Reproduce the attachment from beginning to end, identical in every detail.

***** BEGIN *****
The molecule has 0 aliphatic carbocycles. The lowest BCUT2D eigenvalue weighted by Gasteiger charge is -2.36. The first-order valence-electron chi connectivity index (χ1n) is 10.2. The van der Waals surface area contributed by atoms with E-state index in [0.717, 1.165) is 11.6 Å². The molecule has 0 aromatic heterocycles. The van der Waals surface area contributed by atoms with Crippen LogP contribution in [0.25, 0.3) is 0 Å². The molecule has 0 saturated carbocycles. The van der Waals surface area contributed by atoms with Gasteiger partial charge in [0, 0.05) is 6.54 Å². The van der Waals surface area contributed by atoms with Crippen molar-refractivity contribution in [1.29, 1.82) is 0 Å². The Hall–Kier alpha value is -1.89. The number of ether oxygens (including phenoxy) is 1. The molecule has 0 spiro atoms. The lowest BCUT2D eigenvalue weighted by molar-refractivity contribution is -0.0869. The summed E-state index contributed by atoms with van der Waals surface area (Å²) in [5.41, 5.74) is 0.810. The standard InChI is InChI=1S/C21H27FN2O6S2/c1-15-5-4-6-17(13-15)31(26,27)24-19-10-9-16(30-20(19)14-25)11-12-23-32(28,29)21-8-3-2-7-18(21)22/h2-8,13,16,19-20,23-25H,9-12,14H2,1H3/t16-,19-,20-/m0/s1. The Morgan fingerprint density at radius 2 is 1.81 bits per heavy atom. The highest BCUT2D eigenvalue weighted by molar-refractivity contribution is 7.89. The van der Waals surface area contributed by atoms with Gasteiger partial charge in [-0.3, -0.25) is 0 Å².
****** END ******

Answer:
The molecule has 0 aliphatic carbocycles. The lowest BCUT2D eigenvalue weighted by Gasteiger charge is -2.36. The first-order valence-electron chi connectivity index (χ1n) is 10.2. The van der Waals surface area contributed by atoms with E-state index in [0.717, 1.165) is 11.6 Å². The molecule has 0 aromatic heterocycles. The van der Waals surface area contributed by atoms with Crippen LogP contribution in [0.25, 0.3) is 0 Å². The molecule has 0 saturated carbocycles. The van der Waals surface area contributed by atoms with Gasteiger partial charge in [0, 0.05) is 6.54 Å². The van der Waals surface area contributed by atoms with Crippen molar-refractivity contribution in [1.29, 1.82) is 0 Å². The Hall–Kier alpha value is -1.89. The number of ether oxygens (including phenoxy) is 1. The molecule has 0 spiro atoms. The lowest BCUT2D eigenvalue weighted by molar-refractivity contribution is -0.0869. The summed E-state index contributed by atoms with van der Waals surface area (Å²) in [5.41, 5.74) is 0.810. The standard InChI is InChI=1S/C21H27FN2O6S2/c1-15-5-4-6-17(13-15)31(26,27)24-19-10-9-16(30-20(19)14-25)11-12-23-32(28,29)21-8-3-2-7-18(21)22/h2-8,13,16,19-20,23-25H,9-12,14H2,1H3/t16-,19-,20-/m0/s1. The Morgan fingerprint density at radius 2 is 1.81 bits per heavy atom. The highest BCUT2D eigenvalue weighted by molar-refractivity contribution is 7.89. The van der Waals surface area contributed by atoms with Gasteiger partial charge in [-0.3, -0.25) is 0 Å².